Molecular chaperones act on non-native proteins in the cell to prevent their aggregation, premature folding or misfolding. Different chaperones often exert distinct effects, such as acceleration or delay of folding, on client proteins via mechanisms that are poorly understood. Here we report the solution structure of SecB, a chaperone that exhibits strong antifolding activity, in complex with alkaline phosphatase and maltose-binding protein captured in their unfolded states. SecB uses long hydrophobic grooves that run around its disk-like shape to recognize and bind to multiple hydrophobic segments across the length of non-native proteins. The multivalent binding mode results in proteins wrapping around SecB. This unique complex architecture alters the kinetics of protein binding to SecB and confers strong antifolding activity on the chaperone. The data show how the different architectures of chaperones result in distinct binding modes with non-native proteins that ultimately define the activity of the chaperone.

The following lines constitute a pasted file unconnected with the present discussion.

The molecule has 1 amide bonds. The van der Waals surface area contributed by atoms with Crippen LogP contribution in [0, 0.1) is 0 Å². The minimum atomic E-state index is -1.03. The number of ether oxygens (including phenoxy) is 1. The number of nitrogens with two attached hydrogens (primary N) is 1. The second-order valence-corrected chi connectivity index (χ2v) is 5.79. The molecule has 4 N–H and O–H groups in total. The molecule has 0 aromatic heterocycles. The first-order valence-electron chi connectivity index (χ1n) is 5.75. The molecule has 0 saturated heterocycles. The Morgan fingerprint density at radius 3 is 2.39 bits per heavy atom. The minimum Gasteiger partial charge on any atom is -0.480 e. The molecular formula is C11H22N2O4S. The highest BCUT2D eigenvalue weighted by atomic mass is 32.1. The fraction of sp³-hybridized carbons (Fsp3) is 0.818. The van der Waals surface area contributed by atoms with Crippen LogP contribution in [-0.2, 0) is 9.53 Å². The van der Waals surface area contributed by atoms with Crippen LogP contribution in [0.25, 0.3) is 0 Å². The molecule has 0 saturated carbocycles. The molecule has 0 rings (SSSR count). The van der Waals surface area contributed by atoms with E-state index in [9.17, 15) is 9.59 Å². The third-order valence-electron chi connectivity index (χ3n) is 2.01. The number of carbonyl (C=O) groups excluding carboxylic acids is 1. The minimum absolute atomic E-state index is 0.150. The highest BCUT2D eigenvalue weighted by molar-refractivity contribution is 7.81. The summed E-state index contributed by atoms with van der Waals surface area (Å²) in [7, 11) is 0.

Bibliographical noteFunding Information:
The work was supported by National Institutes of Health grant GM073854 to C.G.K.